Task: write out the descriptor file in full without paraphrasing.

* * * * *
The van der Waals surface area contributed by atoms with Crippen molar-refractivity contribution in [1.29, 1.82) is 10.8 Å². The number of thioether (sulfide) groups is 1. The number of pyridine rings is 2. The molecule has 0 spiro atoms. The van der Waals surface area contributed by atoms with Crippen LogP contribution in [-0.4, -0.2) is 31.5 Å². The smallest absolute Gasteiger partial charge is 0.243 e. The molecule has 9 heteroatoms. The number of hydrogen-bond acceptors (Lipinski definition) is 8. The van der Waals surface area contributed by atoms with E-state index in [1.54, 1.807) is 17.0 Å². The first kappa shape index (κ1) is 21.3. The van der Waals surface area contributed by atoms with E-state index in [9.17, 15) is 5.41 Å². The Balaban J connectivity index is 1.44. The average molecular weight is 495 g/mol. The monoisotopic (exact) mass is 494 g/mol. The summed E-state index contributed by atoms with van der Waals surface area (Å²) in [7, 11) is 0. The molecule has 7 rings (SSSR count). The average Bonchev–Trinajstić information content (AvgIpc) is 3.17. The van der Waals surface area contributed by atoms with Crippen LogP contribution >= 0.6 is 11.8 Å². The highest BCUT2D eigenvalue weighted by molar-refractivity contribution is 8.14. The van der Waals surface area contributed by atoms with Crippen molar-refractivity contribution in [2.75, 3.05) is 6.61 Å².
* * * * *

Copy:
The van der Waals surface area contributed by atoms with Crippen molar-refractivity contribution in [1.29, 1.82) is 10.8 Å². The number of thioether (sulfide) groups is 1. The number of pyridine rings is 2. The molecule has 0 spiro atoms. The van der Waals surface area contributed by atoms with Crippen LogP contribution in [-0.4, -0.2) is 31.5 Å². The smallest absolute Gasteiger partial charge is 0.243 e. The molecule has 9 heteroatoms. The number of hydrogen-bond acceptors (Lipinski definition) is 8. The van der Waals surface area contributed by atoms with E-state index in [1.54, 1.807) is 17.0 Å². The first kappa shape index (κ1) is 21.3. The van der Waals surface area contributed by atoms with E-state index in [9.17, 15) is 5.41 Å². The Balaban J connectivity index is 1.44. The average molecular weight is 495 g/mol. The monoisotopic (exact) mass is 494 g/mol. The summed E-state index contributed by atoms with van der Waals surface area (Å²) in [7, 11) is 0. The molecule has 7 rings (SSSR count). The average Bonchev–Trinajstić information content (AvgIpc) is 3.17. The van der Waals surface area contributed by atoms with Crippen LogP contribution >= 0.6 is 11.8 Å². The highest BCUT2D eigenvalue weighted by molar-refractivity contribution is 8.14. The van der Waals surface area contributed by atoms with Crippen molar-refractivity contribution in [2.75, 3.05) is 6.61 Å².